In the book The Starfish and the Spider, Brafman and Beckstrom compare the nature of a spider and a starfish when it comes to multiplying. If you cut off the leg of a spider it may survive, but if you cut its head off it will die. Yet in a starfish there is no head. The major organs are replicated in each arm. So if you cut a starfish in half it will replicate itself. With the Linckia, or long armed starfish, you can cut it up into pieces and each piece will grow into a new starfish. For a starfish to move, one of the arms must go through a process of communicating with and convincing the other arms that they should also move. (p.35) What an amazing creature! This is the nature of how de-centralized movements function.
The nature of most movements is that they start out being decentralized, and yet over time there is a natural gravitational pull to become more centralized. This happens as the movement develops structures to serve the organic life of the movement. The struggle revolves around the ebb and flow of centralization and de-centralization. So the seminal question in most organizations, businesses, church denominations is “How do we remain in a movement state?” A subset of questions is: “How do leaders keep from staying in the center, so that if they die or resign the movement shrinks or dies? How do we steward power and authority? Is it possible for de-centralized movements to exist in harmony within more centralized movements?” The core of the questions revolves around the issues of leadership and structure.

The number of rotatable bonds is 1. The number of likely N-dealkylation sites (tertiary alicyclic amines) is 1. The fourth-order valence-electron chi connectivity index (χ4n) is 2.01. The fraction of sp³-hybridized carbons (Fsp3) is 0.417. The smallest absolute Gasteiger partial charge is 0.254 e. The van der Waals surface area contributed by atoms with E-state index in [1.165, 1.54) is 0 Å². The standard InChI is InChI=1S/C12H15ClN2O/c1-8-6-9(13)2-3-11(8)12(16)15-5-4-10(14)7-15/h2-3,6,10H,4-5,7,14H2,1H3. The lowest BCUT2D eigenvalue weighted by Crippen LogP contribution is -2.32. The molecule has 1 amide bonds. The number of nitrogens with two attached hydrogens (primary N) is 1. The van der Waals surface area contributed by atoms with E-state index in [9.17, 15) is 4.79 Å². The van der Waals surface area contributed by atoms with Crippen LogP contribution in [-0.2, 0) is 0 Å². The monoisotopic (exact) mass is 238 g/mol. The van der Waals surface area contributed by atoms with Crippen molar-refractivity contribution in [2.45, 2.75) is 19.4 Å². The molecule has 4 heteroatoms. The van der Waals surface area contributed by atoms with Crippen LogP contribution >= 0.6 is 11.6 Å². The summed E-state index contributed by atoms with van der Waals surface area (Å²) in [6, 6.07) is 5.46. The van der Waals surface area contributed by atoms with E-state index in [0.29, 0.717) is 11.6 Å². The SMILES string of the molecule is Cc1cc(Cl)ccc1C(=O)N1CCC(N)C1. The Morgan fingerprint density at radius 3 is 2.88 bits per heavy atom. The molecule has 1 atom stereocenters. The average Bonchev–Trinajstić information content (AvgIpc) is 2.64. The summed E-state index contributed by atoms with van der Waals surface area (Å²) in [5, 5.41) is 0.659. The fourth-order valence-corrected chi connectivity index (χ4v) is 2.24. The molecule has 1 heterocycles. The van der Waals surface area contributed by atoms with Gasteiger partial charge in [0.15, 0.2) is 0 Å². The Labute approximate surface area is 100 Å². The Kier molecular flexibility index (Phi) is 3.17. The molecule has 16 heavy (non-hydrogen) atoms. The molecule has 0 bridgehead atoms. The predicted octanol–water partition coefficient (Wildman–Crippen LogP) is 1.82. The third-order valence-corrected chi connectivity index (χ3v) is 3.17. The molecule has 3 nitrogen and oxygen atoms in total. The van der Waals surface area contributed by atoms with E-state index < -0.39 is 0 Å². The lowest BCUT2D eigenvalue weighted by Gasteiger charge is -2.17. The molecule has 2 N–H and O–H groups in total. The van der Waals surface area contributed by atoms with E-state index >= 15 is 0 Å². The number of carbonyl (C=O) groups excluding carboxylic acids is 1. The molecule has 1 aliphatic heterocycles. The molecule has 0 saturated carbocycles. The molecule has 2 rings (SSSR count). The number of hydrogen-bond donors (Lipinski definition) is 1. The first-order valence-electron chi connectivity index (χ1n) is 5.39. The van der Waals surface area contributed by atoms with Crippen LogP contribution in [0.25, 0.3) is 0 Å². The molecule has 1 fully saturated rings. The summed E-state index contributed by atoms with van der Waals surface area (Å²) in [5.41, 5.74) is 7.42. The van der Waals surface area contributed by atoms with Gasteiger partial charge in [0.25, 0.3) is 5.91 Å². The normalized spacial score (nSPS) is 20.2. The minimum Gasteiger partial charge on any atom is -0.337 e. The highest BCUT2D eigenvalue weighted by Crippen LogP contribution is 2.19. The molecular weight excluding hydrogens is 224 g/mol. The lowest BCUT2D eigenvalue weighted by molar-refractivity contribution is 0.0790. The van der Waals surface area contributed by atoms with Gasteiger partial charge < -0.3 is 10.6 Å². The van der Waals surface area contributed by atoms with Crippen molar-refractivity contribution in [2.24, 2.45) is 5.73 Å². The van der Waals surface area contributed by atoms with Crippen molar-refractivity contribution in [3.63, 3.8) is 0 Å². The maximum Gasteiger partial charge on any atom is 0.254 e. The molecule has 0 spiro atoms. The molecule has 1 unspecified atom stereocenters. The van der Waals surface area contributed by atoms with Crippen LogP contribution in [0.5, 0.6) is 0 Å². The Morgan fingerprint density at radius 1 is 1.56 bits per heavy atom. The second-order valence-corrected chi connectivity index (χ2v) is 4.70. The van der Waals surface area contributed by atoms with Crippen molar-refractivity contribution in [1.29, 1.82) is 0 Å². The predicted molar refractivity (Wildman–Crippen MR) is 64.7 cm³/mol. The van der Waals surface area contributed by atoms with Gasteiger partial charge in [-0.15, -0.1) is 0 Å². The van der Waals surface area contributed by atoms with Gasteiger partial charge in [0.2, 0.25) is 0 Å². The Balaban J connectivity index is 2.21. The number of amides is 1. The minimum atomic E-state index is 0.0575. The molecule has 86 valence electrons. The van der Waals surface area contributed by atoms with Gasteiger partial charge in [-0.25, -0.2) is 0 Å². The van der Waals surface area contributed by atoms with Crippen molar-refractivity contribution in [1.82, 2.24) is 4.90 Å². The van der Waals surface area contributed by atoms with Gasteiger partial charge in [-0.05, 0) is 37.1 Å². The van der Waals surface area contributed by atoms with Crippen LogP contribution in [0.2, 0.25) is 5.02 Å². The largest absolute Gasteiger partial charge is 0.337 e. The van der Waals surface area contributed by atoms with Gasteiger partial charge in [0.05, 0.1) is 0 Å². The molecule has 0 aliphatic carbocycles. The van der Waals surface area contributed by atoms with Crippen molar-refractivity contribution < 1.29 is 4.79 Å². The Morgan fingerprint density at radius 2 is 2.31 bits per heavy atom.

“Every river has banks to guide the water to its end goal; every tree has a trunk to support the sap getting to the extremities of the branches; and every body has a skeleton to contain the spirit.”
Sometimes organic movements overreact, out of the fear of becoming a hierarchical organization that is a bottleneck to change and growth, by becoming very suspicious, or even anti or allergic to any type of leadership, or anything that smacks of structure, ritual, or deliberate planning. This is one of the central themes or plots of history. The upstart spontaneous movements throw out the proverbial baby with the bathwater. During the Luther led reformation, people reacted to the Catholic tradition of icons and relics by tearing down and destroying many of the icons in their churches. All icons and relics were seen as potential for idolatry and tools to manipulate people. Thus we get the word iconoclastic. On the other hand, the older more institutionalized organizations often see the new movements as a threat and try to squelch or even stop them. This has resulted in numerous rifts, schisms, and divisive splits.
These same proclivities to swing from one extreme to the other are evident today. For example, look at what is happening in the Alberta political scene with the Progressive Conservative reaction to the Wildrose Party, as they threaten to unseat the PC’s from power in the upcoming election. Another example is the strong negative reactions and polar swings of some of the de-centralized emergent or postmodern forms of church, which reject any type of leadership or organization in meetings.